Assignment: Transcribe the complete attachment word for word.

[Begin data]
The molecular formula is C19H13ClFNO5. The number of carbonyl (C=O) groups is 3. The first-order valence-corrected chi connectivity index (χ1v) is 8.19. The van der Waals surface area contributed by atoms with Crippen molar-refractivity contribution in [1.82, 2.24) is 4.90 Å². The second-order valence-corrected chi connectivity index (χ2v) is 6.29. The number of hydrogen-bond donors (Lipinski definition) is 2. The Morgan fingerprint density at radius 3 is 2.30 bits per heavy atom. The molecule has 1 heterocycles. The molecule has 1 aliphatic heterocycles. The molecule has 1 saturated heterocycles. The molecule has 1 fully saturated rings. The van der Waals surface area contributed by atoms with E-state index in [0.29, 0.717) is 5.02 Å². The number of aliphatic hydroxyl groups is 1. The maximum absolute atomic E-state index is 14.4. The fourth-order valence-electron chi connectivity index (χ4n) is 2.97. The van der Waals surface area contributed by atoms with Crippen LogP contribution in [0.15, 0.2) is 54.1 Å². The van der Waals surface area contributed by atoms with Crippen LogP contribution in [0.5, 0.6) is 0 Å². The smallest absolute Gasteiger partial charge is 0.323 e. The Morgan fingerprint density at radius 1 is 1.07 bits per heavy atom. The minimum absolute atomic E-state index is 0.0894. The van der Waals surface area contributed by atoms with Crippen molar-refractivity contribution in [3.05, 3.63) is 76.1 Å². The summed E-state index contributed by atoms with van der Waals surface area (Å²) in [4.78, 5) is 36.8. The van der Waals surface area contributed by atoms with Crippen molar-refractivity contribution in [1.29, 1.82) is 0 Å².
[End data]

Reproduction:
The molecular formula is C19H13ClFNO5. The number of carbonyl (C=O) groups is 3. The first-order valence-corrected chi connectivity index (χ1v) is 8.19. The van der Waals surface area contributed by atoms with Crippen molar-refractivity contribution in [1.82, 2.24) is 4.90 Å². The second-order valence-corrected chi connectivity index (χ2v) is 6.29. The number of hydrogen-bond donors (Lipinski definition) is 2. The Morgan fingerprint density at radius 3 is 2.30 bits per heavy atom. The molecule has 1 heterocycles. The molecule has 1 aliphatic heterocycles. The molecule has 1 saturated heterocycles. The molecule has 1 fully saturated rings. The van der Waals surface area contributed by atoms with E-state index in [0.29, 0.717) is 5.02 Å². The number of aliphatic hydroxyl groups is 1. The maximum absolute atomic E-state index is 14.4. The fourth-order valence-electron chi connectivity index (χ4n) is 2.97. The van der Waals surface area contributed by atoms with Crippen LogP contribution in [0.15, 0.2) is 54.1 Å². The van der Waals surface area contributed by atoms with Crippen LogP contribution in [0.5, 0.6) is 0 Å². The smallest absolute Gasteiger partial charge is 0.323 e. The Morgan fingerprint density at radius 1 is 1.07 bits per heavy atom. The minimum absolute atomic E-state index is 0.0894. The van der Waals surface area contributed by atoms with Crippen molar-refractivity contribution in [3.05, 3.63) is 76.1 Å². The summed E-state index contributed by atoms with van der Waals surface area (Å²) in [4.78, 5) is 36.8. The van der Waals surface area contributed by atoms with Crippen molar-refractivity contribution in [1.29, 1.82) is 0 Å².